Key Achievements

Our Beginnings

Justice Fowler bw Burr J retirement bw

In 1990, solicitors Stuart Fowler and Rod Burr, (both former Chairs of the Family Law Section of the Law Council of Australia and Judges of the Family Court of Australia) were invited to Hong Kong to address the Council of LawAsia, an organisation which represents lawyers and lawyers’ organisations in some 24 countries in the Asia and Pacific Region. The then Chief Justice of the Family Court of Australia, the Hon. Alastair Nicholson AO RTD QC also accompanied them.

The Council of LawAsia sought assistance from the three in establishing a Family Law and Family Rights section of LawAsia that focussed on the human rights of families and children in the region and elsewhere. The World Congress on Family Law and Human Rights was then established.

The First World Congress on Family Law and Children’s Rights was convened in Sydney, Australia in July 1993.

From its inception, the World Congress was designed and promoted to be “result orientated”. It was not simply to be a “talk fest”. Rather it was to achieve outcomes.

Key Achievements

Since 1993 the World Congress has:

  • Promoted laws which were subsequently enacted by the Australian Parliament which operated extraterritorially and which rendered justiciable and punishable before Australian Courts, offences committed by its residents in abusing children overseas. This model of legislation has now been echoed in legislation passed in many countries throughout the world.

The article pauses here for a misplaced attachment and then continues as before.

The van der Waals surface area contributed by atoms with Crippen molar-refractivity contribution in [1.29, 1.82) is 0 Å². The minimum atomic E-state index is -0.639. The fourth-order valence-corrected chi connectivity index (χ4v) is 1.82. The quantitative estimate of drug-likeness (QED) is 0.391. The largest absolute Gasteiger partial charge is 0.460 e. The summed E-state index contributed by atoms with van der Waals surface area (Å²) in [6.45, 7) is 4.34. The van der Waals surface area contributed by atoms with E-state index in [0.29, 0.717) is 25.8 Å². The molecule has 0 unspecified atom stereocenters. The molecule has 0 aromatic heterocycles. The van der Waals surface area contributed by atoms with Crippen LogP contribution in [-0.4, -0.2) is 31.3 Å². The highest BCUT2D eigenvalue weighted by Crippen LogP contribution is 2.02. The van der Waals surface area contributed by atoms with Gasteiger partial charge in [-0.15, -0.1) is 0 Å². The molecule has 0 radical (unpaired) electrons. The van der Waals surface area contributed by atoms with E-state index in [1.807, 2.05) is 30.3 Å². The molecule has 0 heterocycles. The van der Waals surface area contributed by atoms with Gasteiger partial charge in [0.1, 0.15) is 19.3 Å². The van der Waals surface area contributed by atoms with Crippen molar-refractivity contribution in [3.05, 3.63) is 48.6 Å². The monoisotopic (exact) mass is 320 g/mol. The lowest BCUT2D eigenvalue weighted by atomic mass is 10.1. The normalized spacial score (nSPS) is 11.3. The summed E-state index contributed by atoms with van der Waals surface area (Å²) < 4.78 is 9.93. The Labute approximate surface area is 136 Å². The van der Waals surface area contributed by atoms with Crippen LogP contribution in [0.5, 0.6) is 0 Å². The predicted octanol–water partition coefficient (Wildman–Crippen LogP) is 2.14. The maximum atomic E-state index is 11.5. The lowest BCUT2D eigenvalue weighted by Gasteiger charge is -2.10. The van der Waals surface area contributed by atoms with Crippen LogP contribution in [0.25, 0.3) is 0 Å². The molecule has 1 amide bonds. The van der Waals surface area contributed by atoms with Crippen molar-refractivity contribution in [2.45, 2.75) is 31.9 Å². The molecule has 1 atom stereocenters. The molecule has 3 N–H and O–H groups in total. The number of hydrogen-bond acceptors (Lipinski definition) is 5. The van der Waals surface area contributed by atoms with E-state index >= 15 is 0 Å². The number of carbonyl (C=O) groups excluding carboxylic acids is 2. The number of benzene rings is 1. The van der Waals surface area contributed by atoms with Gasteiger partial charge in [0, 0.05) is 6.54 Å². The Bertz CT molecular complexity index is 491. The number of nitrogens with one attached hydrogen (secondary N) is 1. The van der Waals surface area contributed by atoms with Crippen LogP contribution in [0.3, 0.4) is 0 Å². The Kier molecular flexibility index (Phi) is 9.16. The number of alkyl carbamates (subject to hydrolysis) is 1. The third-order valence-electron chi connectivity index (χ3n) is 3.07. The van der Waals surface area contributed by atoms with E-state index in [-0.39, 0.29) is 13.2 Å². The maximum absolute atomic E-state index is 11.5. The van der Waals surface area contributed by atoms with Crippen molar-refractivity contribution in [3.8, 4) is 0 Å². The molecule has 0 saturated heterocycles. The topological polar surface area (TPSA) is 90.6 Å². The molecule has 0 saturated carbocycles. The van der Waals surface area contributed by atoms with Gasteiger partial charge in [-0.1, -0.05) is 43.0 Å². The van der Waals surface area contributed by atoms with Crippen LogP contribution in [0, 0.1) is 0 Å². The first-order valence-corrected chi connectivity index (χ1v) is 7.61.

• Sponsored the creation of the LawAsia Children’s Trust and contributed the sum in the order of $160,000 towards the Trust to be administered by LawAsia’s Family Law & Family Rights Section. It has been used for a number of child orientated purposes including the support of Asian prosecutors of offences against children.
  • Been a catalyst for change in its condemnation and, where appropriate, commendation of actions and policies of States which uphold the rights of children.
  • Raised with multi-national corporations the issue of adoption of voluntary codes of conduct in the employment and treatment of children not only in their respective enterprises, but in enterprises supplying their manufacturing. The Congress sought to encourage this form of self-regulation and its work continues on this task.
  • Contributed funds towards the building of two schools in Central America and a community farming plot for Central American women whose husbands were some thousands of kilometres away, working in mines.